Sri Lanka has confirmed 444,130 infections and 9,400 deaths since the coronavirus pandemic began.
LAS VEGAS — Nevada hospitals are seeing a severe shortage of nurses and some northern Nevada hospitals are nearly out of staffed beds for patients, state health officials said Thursday.
Nevada had a shortage of nurses even before the pandemic, when each wave of cases and crush of hospitalizations left nurses demoralized and drove some to leave the profession.
Nevada, like other states, is struggling to attract traveling nurses to help bolster their staffs.
Dr. Chris Lake with the Nevada Hospital Association said Thursday the issue has been compounded by the number of people who are unvaccinated and end up in the hospital or intensive care unit.
About 53% of all eligible Nevadans are fully vaccinated.
Lake said northern Nevada has been further squeezed by the major wildfire bearing down on South Lake Tahoe, which prompted the city’s hospital to evacuate dozens of its patients to nearby hospitals.
ATLANTA — U.S. states with high COVID-19 vaccination rates are protecting children from hospitalization, according to an analysis by the Centers for Disease Control and Prevention.
“Cases, emergency room visits and hospitalizations are much lower among children in communities with higher vaccination rates,” CDC Director Dr. Rochelle Walensky said Thursday at a White House briefing.
In August, the hospitalization rate among children was nearly four times higher in states with the lowest vaccine coverage compared to states with high coverage, Walensky said.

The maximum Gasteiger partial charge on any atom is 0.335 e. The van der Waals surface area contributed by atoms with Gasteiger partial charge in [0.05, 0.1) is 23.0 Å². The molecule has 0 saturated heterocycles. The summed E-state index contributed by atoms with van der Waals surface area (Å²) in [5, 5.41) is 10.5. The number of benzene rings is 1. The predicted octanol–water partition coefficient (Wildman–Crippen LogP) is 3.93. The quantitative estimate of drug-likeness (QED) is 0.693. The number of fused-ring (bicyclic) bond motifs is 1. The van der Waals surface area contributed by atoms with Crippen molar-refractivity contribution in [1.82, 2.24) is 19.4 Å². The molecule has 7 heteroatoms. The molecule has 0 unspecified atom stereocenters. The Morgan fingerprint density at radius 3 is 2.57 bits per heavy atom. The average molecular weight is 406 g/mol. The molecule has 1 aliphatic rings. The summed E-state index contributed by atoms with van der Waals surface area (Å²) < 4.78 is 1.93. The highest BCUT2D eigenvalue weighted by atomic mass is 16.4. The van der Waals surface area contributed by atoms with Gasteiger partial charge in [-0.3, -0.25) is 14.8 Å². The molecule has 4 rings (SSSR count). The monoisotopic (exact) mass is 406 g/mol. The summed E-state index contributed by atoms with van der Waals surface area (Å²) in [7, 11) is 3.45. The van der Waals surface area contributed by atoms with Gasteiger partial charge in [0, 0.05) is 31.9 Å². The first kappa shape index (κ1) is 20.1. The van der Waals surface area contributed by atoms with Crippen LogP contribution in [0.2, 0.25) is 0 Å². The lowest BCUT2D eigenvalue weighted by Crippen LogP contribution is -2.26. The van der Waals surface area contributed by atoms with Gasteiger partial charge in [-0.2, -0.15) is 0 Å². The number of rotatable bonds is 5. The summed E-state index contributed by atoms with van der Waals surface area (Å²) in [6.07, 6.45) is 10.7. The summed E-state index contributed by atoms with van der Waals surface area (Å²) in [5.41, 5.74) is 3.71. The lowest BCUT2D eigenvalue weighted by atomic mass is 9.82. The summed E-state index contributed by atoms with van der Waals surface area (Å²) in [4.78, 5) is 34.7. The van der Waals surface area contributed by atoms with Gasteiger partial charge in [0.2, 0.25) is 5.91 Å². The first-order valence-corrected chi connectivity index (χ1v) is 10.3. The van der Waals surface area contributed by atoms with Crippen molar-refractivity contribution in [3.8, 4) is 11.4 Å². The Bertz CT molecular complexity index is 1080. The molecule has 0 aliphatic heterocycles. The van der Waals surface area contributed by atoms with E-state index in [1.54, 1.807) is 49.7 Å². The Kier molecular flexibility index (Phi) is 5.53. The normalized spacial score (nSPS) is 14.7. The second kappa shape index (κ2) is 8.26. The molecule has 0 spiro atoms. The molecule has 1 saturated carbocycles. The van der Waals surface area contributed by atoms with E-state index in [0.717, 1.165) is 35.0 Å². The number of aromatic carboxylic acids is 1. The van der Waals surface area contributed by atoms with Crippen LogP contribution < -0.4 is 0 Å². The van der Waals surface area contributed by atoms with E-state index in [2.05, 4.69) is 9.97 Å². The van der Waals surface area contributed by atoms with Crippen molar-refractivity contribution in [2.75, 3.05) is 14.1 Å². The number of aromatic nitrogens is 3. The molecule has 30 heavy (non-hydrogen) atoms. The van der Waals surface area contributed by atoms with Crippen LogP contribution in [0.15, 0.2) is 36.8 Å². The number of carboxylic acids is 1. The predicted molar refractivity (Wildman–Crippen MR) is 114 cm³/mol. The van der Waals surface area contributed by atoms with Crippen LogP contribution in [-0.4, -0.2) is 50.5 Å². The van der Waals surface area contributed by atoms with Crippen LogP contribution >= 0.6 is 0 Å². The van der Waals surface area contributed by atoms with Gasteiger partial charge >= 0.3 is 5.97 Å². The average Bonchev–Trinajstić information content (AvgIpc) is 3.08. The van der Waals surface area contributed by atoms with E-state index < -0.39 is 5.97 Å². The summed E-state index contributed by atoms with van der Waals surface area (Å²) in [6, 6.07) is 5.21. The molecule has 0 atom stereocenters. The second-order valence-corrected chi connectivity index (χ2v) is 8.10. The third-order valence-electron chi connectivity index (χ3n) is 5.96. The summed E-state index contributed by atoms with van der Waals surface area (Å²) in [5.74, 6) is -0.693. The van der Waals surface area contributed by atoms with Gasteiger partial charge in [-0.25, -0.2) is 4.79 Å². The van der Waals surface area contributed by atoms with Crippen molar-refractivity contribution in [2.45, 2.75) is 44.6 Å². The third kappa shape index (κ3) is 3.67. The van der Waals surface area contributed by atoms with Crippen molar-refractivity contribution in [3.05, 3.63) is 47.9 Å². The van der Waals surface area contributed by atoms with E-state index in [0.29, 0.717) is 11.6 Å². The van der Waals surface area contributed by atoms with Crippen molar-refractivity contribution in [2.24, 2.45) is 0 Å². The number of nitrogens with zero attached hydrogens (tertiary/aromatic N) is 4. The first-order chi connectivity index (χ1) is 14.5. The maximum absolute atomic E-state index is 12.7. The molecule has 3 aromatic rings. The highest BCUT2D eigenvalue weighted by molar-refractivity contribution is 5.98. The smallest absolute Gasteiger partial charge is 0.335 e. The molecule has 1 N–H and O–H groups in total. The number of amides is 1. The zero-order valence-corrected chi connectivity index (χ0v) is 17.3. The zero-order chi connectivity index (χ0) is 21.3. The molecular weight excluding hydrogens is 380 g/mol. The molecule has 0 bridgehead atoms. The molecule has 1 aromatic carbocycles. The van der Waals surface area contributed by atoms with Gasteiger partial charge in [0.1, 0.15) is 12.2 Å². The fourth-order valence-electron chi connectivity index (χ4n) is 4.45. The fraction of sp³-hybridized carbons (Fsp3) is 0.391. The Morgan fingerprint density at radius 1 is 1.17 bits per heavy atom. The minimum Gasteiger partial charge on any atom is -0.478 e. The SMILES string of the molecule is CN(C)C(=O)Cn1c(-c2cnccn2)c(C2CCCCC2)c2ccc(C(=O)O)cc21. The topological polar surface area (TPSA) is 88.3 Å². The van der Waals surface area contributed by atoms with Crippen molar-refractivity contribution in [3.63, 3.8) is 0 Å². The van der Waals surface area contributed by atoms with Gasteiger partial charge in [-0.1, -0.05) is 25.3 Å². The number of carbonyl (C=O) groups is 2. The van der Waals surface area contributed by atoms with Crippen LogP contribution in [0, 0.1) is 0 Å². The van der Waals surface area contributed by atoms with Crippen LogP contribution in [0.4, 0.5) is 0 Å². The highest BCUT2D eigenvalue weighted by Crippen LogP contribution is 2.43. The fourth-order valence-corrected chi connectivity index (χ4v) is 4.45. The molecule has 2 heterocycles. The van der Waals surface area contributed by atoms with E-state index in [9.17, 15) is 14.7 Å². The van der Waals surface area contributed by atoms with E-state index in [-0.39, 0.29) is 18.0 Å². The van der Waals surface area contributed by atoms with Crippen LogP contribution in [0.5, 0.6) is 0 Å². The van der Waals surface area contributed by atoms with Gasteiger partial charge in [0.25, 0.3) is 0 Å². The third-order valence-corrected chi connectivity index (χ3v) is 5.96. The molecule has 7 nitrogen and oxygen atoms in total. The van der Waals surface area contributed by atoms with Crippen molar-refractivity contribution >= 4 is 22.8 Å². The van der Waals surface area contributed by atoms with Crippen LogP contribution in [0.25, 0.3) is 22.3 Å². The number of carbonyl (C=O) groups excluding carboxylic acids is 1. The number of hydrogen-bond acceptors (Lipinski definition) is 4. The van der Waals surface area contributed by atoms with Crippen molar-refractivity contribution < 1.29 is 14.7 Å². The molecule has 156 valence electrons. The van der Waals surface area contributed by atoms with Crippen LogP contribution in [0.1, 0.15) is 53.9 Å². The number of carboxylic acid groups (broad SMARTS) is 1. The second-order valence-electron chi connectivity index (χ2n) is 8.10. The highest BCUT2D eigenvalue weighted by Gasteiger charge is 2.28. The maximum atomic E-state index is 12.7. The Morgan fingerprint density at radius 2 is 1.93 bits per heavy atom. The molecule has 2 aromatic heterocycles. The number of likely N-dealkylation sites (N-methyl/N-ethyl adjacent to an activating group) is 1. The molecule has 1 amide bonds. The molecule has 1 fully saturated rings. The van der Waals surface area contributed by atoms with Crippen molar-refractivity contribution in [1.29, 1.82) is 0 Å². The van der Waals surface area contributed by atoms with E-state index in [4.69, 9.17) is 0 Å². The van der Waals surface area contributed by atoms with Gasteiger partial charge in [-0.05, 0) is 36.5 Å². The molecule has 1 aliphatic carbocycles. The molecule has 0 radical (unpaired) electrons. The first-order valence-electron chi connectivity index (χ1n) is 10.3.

The hospitalization rate in unvaccinated adolescents was nearly 10 times higher in July than among fully vaccinated adolescents, Walensky said, citing a second study. Both papers are set to be published Friday in the CDC’s Morbidity and Mortality Weekly Report.
Children under age 12 are not yet eligible for the shots. Vaccination of adults and teens slows the spread of the virus in a community, making it less likely a child will catch it from someone close to them.
O’FALLON, Mo. — Children are making up an increasing number of patients filling Missouri hospitals during the summer COVID-19 surge, and some doctors worry that the return to school will lead to more illnesses.
The fast-spreading delta variant combined with low vaccination rates across Missouri to create a new wave of the COVID-19 outbreak that began in June and still persists. One difference this time: Children are more prone to get sick.
The number of children in the St. Louis region hospitalized with COVID-19 reached a record 31 on Wednesday before dipping slightly to 27 on Thursday. Ten of the sick children, ages 18 and under, remain in intensive care units.
In the Kansas City area, Children’s Mercy Hospital reached its capacity on Monday. Dr. Barbara Pahud, director of research for infectious diseases, urged parents to have their kids take precautions as they return to school, including vaccinations for those 12 and older.